The Vishwa Hindu Parishad (VHP) is all set to resurrect the moribund Ram temple issue before the 2009 Lok Sabha elections. For the first time in its history, the Parishad plans countrywide ‘Ram Darbars’ on the lines of Durga Puja and Ganesh Chaturthi festivals during the forthcoming Ram Navmi festival.
As per the plan, the idols of Ram, Lakshman, Sita and Hanuman would be installed in public places for two to eight days from April 6 to 14. Social programmes alongside religious sermons by VHP-associated saints would be held to draw the public to the ‘pandals’.
The festival would culminate with a ‘shobha yatra’ (procession) in which the idols would be carried to a local temple for their installation, unlike the other two festivals in which the idols of Durga and Ganapati are immersed in the rivers.
The VHP had prepared the moulds at its workshop here at Ramsewakpuram, which were later sent to all the states. Clay idols measuring about two to three feet were later made at 57 places all over the country.
Sharad Saxena, VHP’s spokesperson said: “The plan is to organise ‘Ram Darbars’ in over one lakh villages in the country.” According to him, the VHP wanted public involvement in organising ‘Ram Darbars’ — from making of the idols to their installation in local temples. Thus, a decision was taken to send the moulds to all the states.
It may be recalled that the VHP, at its third annual convention in Allahabad last year, had distributed thousands of Ram idols to the delegates. Its senior leader Ashok Singhal had also announced construction of a Ram temple in every village of the country in the run up to their “grand finale construction” of a Ram temple in Ayodhya.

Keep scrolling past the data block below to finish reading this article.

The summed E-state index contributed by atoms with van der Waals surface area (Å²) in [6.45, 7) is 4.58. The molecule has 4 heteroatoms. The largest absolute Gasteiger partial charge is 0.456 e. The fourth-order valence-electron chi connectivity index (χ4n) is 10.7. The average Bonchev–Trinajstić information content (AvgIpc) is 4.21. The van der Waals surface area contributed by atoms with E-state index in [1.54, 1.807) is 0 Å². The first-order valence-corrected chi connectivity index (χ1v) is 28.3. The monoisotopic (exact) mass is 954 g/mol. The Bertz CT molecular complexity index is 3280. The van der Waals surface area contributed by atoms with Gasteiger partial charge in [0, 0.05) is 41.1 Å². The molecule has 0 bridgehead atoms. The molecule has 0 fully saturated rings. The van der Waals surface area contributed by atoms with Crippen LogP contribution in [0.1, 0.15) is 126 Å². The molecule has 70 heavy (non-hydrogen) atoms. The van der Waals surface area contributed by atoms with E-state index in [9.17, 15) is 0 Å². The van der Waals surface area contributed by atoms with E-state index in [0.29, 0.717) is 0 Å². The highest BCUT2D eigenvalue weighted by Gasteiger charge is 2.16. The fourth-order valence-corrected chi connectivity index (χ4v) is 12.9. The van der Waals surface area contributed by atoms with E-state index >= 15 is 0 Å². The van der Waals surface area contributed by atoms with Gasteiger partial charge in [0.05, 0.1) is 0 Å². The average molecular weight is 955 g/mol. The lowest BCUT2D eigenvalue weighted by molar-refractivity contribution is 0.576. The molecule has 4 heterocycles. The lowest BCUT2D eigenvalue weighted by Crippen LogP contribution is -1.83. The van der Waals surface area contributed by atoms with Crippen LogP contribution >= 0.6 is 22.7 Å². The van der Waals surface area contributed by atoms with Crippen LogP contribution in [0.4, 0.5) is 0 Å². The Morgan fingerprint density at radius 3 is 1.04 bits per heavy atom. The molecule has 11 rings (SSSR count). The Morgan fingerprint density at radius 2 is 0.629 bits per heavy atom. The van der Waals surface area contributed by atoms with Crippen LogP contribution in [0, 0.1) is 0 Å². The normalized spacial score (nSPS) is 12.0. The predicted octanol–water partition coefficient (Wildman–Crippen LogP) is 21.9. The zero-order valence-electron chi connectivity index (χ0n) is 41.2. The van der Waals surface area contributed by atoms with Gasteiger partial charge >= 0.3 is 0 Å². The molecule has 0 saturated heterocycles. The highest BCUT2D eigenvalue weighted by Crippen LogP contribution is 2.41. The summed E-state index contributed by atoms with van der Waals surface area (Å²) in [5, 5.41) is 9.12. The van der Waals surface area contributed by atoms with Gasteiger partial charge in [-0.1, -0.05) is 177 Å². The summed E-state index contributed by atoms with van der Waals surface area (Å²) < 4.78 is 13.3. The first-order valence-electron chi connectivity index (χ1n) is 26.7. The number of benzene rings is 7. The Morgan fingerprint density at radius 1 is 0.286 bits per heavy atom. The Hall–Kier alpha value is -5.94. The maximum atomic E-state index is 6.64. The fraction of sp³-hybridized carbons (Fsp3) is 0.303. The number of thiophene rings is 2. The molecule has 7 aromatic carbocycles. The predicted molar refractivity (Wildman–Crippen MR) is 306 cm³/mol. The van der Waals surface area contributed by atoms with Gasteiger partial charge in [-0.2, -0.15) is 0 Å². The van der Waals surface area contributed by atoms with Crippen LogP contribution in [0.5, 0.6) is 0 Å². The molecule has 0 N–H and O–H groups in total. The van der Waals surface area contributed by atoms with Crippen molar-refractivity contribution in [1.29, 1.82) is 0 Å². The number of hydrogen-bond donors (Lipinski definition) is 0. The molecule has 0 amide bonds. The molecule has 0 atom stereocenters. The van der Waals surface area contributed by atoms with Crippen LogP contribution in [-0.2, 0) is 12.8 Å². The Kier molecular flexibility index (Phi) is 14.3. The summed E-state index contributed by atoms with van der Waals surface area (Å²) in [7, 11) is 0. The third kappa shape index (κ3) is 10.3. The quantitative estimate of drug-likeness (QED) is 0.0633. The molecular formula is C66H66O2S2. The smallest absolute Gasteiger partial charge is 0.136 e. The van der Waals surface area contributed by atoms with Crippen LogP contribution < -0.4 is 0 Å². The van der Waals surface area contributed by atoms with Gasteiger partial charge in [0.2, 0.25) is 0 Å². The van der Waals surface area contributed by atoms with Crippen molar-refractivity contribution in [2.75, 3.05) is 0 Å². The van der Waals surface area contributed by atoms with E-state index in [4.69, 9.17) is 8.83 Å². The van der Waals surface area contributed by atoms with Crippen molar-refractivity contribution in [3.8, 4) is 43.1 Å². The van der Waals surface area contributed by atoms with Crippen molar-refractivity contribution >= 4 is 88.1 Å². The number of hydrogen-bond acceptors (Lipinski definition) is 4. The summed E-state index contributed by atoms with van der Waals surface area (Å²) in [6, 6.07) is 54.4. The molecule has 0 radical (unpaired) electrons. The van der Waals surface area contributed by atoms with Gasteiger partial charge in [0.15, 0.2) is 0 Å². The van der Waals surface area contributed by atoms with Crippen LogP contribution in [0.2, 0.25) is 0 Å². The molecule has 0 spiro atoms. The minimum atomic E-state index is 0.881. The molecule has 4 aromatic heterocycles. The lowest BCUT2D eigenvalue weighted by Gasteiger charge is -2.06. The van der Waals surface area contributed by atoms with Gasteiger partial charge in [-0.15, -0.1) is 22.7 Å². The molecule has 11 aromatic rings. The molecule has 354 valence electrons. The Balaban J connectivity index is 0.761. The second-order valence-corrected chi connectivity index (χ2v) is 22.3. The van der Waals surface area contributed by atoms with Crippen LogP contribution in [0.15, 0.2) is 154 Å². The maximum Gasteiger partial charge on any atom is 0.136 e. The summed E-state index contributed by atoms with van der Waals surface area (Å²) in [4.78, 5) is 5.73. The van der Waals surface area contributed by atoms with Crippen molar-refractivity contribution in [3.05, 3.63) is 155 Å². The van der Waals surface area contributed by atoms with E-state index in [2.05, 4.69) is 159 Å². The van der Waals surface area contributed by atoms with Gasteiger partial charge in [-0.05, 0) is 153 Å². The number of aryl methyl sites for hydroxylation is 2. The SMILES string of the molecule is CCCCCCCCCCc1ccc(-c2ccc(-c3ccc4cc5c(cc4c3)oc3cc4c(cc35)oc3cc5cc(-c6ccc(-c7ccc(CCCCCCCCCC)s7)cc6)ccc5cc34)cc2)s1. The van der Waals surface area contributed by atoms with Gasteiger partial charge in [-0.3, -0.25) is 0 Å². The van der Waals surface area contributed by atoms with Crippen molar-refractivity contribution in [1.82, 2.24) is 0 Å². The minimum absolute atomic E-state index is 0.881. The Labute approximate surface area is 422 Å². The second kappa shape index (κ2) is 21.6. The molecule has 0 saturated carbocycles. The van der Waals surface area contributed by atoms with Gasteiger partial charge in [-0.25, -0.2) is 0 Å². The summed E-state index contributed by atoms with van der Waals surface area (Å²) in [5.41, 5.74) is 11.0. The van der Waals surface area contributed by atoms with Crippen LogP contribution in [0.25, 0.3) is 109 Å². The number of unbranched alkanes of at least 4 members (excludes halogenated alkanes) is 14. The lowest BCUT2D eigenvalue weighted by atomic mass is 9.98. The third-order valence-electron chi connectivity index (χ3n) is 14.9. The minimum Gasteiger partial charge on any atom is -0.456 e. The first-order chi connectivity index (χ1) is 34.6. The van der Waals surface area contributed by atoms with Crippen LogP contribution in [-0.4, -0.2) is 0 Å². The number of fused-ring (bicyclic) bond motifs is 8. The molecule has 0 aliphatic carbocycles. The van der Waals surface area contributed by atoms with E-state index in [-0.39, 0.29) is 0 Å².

VHP national Secretary Rajendra Singh Pankaj said: “It is just a beginning. Soon, ‘Ram Darbars’ would be organised in the country with the same fervour as Ganesh Chaturthi and Durga Puja.” However, he admits that it may take some years.
“We experimented with the ‘Ram Darbar’ programme with few villages two years back. The overwhelming response propelled us to cover over one lakh villages this year with special focus on the tribal belts. Next year may be we will go to big towns and big places. After all, Lord Rama unites one and all with his message of social harmony,” added Pankaj.
Asked if the programme aimed at building tempo for their abandoned plans to construct a Ram temple in Ayodhya, he said: “Obviously, that remains our main agenda.”
VHP’s Joint Secretary Champat Rai, who has monitored all the preparations, disagreed with the contention that VHP’s public mobilisation programme of late had flopped. He claimed: “We have displayed our strength at our recent Ram Setu rally in Delhi.”
May be time has now come for the VHP to test the puissance of the issue that once its political arm Bhartiya Janata Party had thought would take it to the central throne.